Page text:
Students who enter the program have diverse backgrounds, including expected fields like architecture and industrial design but also less predictable backgrounds like hospitality, journalism and sculpture. Graduates tend towards positions in the corporate sector or join consulting firms in a multitude of creative fields where their knowledge can be applied to goods and services we humans use every day.
Who knows? You could design a pencil sharpener that eats its own shavings or an airport security system that allows us to keep our shoes on.
Armstrong Atlantic State University: Graduate Certificate in Cyber Affairs and Security
Here’s the downside to all of our advanced technology: The bad guys don’t even have to get dirty anymore to commit all kinds of crime. Identity theft, money laundering, human trafficking and other illegal activities can be conducted with nothing more than a computer and a wi–fi connection.
The good news is that justice is right behind them:
The Graduate Certificate in Cyber Affairs and Security at Armstrong Atlantic State University trains grads in the specialized skills of how to keep information, money and people safe in the ever–expanding online universe. Data encryption, computer forensics, disaster recovery, cyber security policy and legal study (think Patriot Act) and other aspects are covered in the nine–hour program, which is (fittingly) conducted completely over the Internet.
“One of the great things about this is that it is offered a hundred percent online,” says Dr. Zaphon Wilson, head of AASU’s Department of Criminal Justice, Social and Political Science.
“Students anywhere in the world can enroll in this state–of–the–science program.”
The post–Bachelor’s certificate attracts students of information technology, computer science and criminal justice as well as those already working in law–enforcement and private security looking to amp up their expertise.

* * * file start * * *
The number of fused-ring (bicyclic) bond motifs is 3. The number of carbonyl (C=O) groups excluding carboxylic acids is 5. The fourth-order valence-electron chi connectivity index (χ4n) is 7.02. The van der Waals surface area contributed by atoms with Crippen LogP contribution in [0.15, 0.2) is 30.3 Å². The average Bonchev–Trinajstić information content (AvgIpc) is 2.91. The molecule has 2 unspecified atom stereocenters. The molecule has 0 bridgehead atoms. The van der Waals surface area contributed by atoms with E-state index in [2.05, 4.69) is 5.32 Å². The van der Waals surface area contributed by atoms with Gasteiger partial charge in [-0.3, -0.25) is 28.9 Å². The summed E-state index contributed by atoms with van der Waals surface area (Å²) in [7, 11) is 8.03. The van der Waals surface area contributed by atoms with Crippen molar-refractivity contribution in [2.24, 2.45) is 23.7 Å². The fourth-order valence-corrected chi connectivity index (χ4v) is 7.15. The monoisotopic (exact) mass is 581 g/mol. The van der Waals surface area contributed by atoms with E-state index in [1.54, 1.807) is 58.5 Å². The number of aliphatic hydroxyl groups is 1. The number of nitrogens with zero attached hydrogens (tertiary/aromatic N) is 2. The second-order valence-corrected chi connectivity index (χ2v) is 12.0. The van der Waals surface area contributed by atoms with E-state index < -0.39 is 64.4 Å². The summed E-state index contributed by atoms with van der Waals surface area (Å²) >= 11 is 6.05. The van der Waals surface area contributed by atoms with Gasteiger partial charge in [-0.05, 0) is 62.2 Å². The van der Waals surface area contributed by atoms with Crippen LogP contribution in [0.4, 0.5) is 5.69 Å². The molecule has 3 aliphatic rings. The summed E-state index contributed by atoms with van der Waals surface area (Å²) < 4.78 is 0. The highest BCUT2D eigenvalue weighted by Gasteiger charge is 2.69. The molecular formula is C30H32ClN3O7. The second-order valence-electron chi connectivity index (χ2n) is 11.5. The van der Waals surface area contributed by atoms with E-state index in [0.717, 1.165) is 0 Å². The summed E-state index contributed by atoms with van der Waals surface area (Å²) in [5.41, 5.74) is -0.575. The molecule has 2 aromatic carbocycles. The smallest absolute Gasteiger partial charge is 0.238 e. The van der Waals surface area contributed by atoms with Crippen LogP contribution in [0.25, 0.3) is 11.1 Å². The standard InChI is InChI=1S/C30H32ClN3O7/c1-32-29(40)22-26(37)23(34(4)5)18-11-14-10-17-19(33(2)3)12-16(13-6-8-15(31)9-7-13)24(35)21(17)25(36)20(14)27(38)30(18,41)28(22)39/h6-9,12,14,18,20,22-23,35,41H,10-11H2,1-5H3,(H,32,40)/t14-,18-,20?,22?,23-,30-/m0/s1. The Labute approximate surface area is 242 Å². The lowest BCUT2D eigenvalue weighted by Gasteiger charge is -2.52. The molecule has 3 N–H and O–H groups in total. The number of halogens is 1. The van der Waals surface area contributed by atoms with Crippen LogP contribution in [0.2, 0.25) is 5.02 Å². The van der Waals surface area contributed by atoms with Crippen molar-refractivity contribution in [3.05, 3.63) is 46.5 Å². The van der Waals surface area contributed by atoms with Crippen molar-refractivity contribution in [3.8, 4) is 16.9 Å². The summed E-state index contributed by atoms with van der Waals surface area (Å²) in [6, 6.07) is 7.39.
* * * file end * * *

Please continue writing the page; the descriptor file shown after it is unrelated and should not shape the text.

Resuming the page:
“This certificate provides a strong foundation for professionals and students interested in combating Internet crime, preventing cyber attacks and intrusion on websites, conducting forensic investigations and basically using all available tools to combat the bad guys who pose a threat on the Internet,” says Dr. Wilson.
The program can be completed in one calendar year, including one summer session.
Savannah Technical College: Technical Certificate in Photovoltaic System Installation and Repair
While they may not be the complete answer to our energy problems, there’s no doubt that solar and wind power are part of our country’s path to a cleaner, greener future. In spite of recent setbacks in solar panel manufacturing, those with the skills to outfit homes and businesses and the ability to educate folks on improving energy efficiency will continue to be in demand.
Open to all with a high school diploma or equivalent, Savannah Tech’s program concentrates on photovoltaic system installation (fancy talk for solar panels) as well as other alternative sources.
These include residential geothermal systems that employ a series of underground pipes that circulate water to heat and cool air using the energy deep below the Earth’s surface.
The program fits in nicely with the school’s construction management department, which focuses on green building and technology with an energy audit training facility.
In keeping with Savannah Tech’s mission of hands–on education, a wind turbine has just been added to back of the campus, and this summer students helped install solar panels top of the classroom, saving the school over $1600 on the electric bill in the first partial month of the switch.